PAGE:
Religious doctrine is near impossible to get someone to comprimise on becouse they interpret thier belief to be the perfect word of god. I cant imagine a more dangerous recipie for disaster. This is why I think the whole theory of a god seems implausable.I think our concience our understanding of history,our open dialog of opinions to be weighed logicaly is our better hope for a peacefull and moral society.
If Mike can’t imagine a more dangerous recipe for disaster, I suggest reading Chapter III: The Case Against Science and Chapter XI: The Robespierre of Atheism.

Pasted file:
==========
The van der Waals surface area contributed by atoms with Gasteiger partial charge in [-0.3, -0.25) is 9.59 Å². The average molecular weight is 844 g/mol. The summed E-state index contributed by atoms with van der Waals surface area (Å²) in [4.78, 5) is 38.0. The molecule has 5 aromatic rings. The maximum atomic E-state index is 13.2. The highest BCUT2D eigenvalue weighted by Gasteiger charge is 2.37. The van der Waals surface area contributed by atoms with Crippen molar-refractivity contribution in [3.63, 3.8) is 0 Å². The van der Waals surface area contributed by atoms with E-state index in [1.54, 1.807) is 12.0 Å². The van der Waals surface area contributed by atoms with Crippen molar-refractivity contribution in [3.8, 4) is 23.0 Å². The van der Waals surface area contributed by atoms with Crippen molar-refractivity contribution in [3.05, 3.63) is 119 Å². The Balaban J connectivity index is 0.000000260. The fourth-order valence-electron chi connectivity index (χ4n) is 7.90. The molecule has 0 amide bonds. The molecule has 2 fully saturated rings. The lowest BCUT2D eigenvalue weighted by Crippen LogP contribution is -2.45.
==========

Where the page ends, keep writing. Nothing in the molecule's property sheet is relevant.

Sure it will never be perfect becouse evolution didnt make us to be perfect.We only have the reality that has been delt us.Lets not waste time pretending and wishing there is something other than reality and start trying to solve problems based on hard facts and reason not someting somebody said his god said in an ancient book. I think blind devotion to something you cant really know for fact will always make your statistics twist and dance to mean what you want to try to prove the unprovable.You will allways will have a bias that cant be reasoned with.
This isn’t entirely unreasonable, but is more than a little ironic considering what comes next.